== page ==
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IMPULSES | Oxymoronic blues

By Herman M. Lagon

The oxymoron, a figure of speech with contradictory terms fused for rhetorical paradox, mirrors the complexities and nuances of daily life, offering a lens through which we can explore and appreciate the beauty in the seemingly discordant.

In the vibrant streets of Iloilo, where tradition and modernity—the past and the present—meet in a “harmonious cacophony,” our “oxymoronic” story unfolds. Here, amidst the bustling markets and serene riverside, “alone together” takes on a new meaning. As people “almost exactly” navigate the crowded spaces, their “icy hot” thoughts remain introspective, encapsulated in their private worlds despite the crowd. It is a testament to the “silent noise” of life in this city, where the quiet moments are often the loudest and the only “constant variable.”

Consider the “open secret” of the Dinagyang Festival, a spectacle of color, dance, and music that brings the city to life. It’s a “public privacy” where personal and collective joys merge into a singular expression of community spirit. Much like the city itself, this event is a “static motion”—a constant in the ever-changing “intricate simplicity” of Iloilo’s cultural landscape.

As the sun sets, painting the skies in shades of “dark light,” the paradox of day and night in this coastal city becomes evident. The “deafening silence” that follows is anything but quiet, filled with the muted sounds of nature and the distant laughter of families gathering to share their day’s stories over a meal of “jumbo shrimp” and “sweet bitterness” of manggahan desserts.

Education in Iloilo is another “constant variable,” reflecting the dynamic interplay between tradition and innovation. In physical or virtual classrooms, students engage in “serious play”—the pursuit of knowledge with the joy and curiosity of discovery. The “original copies” of textbooks and resources are symbols of the shared knowledge passed down through generations, each page a “new antique” bearing the marks of its journey.

The “bitter sweetness” of graduation day in Iloilo encapsulates the paradoxical emotions of endings and beginnings. It is a “temporary eternity” for “butt-heading” students, a moment that feels both fleeting and everlasting as they stand on the threshold of their future, armed with “definite maybes” about their paths ahead.

In local cuisine, the “simple complexity” of Ilonggo dishes, from La Paz Batchoy to Pancit Molo, showcases the culinary mastery of turning essential ingredients into creative gastronomic delights. It is a “silent symphony” of flavors that speaks volumes, a “visible invisibility” of the love and care infused into every bowl and plate.

The “living history” of Iloilo, etched in its heritage buildings’ facades and its people’s resilient spirit, stands as a testament to the “permanent change” that shapes the city’s identity. These structures are “loud whispers” of the past, echoing stories of resilience and adaptation in the face of “clearly ambiguous” modern challenges.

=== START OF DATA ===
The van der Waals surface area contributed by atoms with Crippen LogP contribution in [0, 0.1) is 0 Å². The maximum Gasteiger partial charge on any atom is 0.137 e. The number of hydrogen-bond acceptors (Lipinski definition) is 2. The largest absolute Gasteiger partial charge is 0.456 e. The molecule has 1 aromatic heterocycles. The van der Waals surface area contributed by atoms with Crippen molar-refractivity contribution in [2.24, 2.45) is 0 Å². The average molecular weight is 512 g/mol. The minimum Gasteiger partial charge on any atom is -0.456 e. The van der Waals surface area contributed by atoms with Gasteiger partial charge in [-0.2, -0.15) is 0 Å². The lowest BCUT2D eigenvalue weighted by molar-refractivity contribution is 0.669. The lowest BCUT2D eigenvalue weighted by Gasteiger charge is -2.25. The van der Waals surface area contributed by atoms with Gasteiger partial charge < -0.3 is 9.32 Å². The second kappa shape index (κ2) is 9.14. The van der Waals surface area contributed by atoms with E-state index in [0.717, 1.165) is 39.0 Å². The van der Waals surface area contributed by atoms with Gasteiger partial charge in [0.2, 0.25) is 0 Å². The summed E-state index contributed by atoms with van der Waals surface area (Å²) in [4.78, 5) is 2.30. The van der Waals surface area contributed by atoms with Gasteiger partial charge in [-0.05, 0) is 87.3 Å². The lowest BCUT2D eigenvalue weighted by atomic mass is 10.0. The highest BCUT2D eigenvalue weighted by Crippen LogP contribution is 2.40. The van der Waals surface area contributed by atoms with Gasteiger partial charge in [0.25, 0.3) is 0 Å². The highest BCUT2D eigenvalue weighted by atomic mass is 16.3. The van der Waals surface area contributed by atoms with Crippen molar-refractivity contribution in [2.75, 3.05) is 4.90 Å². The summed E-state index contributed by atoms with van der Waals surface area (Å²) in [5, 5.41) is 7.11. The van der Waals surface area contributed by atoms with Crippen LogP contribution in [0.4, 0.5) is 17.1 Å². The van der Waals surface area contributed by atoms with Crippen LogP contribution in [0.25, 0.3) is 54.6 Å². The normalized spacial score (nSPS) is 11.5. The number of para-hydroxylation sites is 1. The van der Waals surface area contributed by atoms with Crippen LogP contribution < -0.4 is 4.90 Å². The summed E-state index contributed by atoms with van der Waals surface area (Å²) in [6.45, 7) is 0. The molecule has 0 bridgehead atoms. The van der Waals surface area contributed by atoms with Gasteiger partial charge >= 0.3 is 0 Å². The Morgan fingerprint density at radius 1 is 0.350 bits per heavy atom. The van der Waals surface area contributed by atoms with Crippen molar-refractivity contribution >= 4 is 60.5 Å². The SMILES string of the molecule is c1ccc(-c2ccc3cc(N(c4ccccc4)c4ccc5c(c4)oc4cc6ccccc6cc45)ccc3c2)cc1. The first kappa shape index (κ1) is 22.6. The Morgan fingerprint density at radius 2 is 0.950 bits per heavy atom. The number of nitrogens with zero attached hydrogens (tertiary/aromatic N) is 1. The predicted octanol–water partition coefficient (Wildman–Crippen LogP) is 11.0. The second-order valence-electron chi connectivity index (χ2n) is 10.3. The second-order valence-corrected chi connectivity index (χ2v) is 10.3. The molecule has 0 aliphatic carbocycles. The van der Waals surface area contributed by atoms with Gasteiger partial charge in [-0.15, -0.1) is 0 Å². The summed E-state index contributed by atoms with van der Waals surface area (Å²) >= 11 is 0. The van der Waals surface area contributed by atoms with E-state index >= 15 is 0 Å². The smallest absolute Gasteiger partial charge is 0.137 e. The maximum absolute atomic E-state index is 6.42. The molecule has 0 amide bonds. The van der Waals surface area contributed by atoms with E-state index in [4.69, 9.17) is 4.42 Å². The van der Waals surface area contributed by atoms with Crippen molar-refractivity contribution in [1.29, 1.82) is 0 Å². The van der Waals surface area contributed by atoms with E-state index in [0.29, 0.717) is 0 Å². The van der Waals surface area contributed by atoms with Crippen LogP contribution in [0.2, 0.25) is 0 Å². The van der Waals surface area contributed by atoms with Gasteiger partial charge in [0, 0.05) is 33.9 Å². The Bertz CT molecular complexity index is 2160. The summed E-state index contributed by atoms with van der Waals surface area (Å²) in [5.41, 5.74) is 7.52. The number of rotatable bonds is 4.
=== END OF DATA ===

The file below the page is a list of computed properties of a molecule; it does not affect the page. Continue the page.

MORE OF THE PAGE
In the “chaotic order” of Iloilo’s public markets, the bustling energy is a “planned spontaneity,” with vendors and buyers engaging in a dance as old as time. Here, the “exact estimates” of haggling blend with the “clear obscurities” of human interactions, creating a vibrant tapestry of community life.

As night falls, the city transforms into a “darkly lit” canvas, with streetlights casting long shadows on the pavements, inviting a “noisy silence” that envelops the city. It is a time for “active rest,” as people wind down, reflecting on the day’s paradoxes and the “real illusions” that make life in Iloilo so uniquely captivating.

For the youth of Iloilo, the “old news” of tomorrow’s uncertainties is met with a “hopeful despair.” Armed with their dreams and the wisdom of their experiences, they navigate the “straight curves” of their journeys. They scholarly question the “crazy logic” behind “advance basic,” “corporate conscience,” “military intelligence,” “computer security,” “modern history,” “genuine imitation,” “bad sex,” “painless torture,” “holy war,” “passive aggression,” “minor crisis,” “civil engineering,” “marital bliss,” “government efficiency,” “benevolent capitalism,” “scientific dogmas,” “humanitarian invasion,” “peace force,” and “democratic dictatorship,” embracing all these oxymorons that define their way of life with resilience, grit, and grace.

In crafting this narrative, we find that Iloilo itself is an oxymoron—a “small giant” in the Philippine archipelago, quietly making its mark with a blend of humility and pride. It is where “ancient modernity” defines its essence, a city that honors its past while boldly stepping into the future.

Thus, through the lens of oxymorons, we uncover the intricate beauty of Iloilo and the dynamic, contradictory nature of life itself. It reminds us that in the heart of contradictions lies the truth of our existence, a “simple complexity” that enriches our understanding of the world around us. In embracing these oxymorons, we embrace the full yin-yang spectrum of human experience, finding unity in diversity and coherence in chaos.


Doc H fondly describes himself as a ‘student of and for life’ who, like many others, aspires to a life-giving and why-driven world that is grounded in social justice and the pursuit of happiness. His views herewith do not necessarily reflect those of the institutions he is employed or connected with.


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